Idiopathic retroperitoneal fibrosis

Idiopathic retroperitoneal fibrosis, also known as Ormond disease, is a subtype of retroperitoneal fibrosis where no obvious cause is found. It includes a spectrum of diseases which are characterized by fibroinflammatory tissue encasing the abdominal aorta and the iliac arteries. This process may extend into the retroperitoneum often enveloping the adjacent structures e.g. ureters.


Retroperitoneal fibrosis in general is an uncommon condition with an estimated incidence of about 1.38 cases per 100,000 people ; of these ~70% cases are idiopathic.


Reported associations include


This inflammatory pathology is thought to arise as an autoimmune response to ceroid which leaks out of the atherosclerotic plaques and causes vasculitis. It is seen in association with other autoimmune processes, suggesting the possibility of an underlying autoimmune pathology.

Radiographic features

Contrast-enhancing fibrosis encompassing the retroperitoneal structures causing ureteric and vascular obstruction and displacement is seen with no other demonstrable alternative conditions or malignancy.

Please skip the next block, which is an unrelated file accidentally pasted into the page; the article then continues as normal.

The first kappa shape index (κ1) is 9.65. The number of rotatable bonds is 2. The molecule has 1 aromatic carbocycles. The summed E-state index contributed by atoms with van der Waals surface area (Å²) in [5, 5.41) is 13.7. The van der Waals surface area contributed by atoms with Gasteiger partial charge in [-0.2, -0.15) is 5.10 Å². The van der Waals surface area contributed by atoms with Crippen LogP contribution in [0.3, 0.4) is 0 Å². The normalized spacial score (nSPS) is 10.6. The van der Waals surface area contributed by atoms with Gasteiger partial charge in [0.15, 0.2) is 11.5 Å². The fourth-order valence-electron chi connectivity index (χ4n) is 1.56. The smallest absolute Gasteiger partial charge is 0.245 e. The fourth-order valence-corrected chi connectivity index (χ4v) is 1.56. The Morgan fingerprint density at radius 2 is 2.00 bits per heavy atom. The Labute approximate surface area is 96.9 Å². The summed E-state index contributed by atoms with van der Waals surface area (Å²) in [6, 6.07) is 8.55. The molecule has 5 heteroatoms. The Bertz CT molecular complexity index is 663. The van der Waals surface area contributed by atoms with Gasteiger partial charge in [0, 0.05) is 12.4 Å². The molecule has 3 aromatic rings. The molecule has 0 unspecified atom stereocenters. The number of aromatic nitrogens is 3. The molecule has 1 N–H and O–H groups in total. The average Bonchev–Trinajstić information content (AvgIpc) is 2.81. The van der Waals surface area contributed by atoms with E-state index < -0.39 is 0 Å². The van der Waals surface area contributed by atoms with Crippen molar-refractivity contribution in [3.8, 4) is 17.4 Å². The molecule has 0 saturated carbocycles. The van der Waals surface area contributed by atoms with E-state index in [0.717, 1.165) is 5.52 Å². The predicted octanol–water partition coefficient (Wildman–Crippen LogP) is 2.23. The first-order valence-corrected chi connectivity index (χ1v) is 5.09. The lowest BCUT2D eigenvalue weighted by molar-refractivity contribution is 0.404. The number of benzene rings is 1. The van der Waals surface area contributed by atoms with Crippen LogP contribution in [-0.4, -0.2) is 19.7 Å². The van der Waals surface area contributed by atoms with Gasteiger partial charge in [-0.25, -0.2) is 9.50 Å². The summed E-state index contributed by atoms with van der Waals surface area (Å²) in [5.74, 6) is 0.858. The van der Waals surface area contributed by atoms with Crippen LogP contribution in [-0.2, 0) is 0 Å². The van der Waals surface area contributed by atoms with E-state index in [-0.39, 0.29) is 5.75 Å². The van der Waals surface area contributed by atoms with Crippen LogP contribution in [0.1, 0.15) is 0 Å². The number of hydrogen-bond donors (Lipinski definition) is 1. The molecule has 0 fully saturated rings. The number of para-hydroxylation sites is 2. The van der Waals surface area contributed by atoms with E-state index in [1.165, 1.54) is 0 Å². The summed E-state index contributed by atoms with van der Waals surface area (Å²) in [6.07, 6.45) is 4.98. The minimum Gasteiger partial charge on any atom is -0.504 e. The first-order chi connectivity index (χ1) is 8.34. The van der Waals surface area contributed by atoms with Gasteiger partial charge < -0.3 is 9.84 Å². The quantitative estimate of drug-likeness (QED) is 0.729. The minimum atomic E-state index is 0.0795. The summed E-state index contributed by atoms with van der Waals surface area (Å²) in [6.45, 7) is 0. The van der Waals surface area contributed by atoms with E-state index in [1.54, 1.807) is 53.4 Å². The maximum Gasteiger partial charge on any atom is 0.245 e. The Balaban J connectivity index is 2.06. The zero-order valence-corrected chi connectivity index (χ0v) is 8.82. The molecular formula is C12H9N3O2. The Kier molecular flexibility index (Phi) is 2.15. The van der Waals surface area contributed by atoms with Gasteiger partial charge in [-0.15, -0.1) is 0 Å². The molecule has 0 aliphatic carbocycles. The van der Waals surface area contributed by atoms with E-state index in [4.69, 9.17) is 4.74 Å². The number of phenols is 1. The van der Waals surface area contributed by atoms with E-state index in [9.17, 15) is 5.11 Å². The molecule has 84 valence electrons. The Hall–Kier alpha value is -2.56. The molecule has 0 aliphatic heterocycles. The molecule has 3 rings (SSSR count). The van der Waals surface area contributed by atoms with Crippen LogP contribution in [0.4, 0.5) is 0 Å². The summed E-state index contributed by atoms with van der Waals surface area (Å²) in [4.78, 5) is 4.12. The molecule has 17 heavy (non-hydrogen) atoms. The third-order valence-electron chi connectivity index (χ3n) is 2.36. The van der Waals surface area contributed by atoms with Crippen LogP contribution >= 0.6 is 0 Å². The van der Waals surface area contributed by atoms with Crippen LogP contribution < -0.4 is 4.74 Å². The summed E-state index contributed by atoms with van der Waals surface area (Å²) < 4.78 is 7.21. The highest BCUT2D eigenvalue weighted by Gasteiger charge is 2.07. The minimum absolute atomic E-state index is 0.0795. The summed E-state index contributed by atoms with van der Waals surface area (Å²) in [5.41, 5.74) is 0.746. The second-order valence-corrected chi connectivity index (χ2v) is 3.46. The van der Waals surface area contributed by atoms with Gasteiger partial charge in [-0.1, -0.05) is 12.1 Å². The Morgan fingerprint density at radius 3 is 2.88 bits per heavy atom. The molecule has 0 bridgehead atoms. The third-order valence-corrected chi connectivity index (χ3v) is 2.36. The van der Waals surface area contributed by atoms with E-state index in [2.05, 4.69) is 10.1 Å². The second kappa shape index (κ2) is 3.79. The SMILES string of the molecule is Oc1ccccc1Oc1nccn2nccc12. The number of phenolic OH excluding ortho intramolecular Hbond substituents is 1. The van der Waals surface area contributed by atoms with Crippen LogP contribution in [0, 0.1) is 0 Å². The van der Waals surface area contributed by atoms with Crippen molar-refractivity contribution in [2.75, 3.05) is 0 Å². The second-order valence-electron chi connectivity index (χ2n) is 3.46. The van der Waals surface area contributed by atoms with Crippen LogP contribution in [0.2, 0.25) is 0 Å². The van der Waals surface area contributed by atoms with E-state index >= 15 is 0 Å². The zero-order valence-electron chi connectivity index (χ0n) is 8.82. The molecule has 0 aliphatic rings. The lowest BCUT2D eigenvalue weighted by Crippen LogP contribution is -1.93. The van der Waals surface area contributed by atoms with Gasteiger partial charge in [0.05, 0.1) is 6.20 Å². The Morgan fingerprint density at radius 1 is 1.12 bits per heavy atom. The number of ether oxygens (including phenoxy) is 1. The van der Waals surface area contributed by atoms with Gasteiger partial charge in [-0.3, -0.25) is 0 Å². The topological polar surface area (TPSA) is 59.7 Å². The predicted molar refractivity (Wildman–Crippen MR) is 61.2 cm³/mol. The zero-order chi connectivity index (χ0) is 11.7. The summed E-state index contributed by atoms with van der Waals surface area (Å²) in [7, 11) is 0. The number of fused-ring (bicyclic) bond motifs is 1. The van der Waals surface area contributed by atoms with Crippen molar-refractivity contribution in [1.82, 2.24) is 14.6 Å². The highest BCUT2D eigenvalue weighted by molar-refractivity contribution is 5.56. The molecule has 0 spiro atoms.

Recently contrast enhancing pericoronary tissue proliferations (mistletoe sign) have also been reported in some patients.

Treatment and prognosis

Complications such as acute renal failure secondary to periureteral involvement require prompt intervention. Treatment usually involves corticosteroids with or without other immunomodulating medications or tamoxifen. In the presence of periureteral or perivascular involvement, surgical intervention may be necessary.

History and etymology

The disorder was first described in 1905 by the French urologist Joaquin Albarran (1860-1912) and later first described in the English literature in 1948 by the American urologist John Kelso Ormond (1886-1978) .

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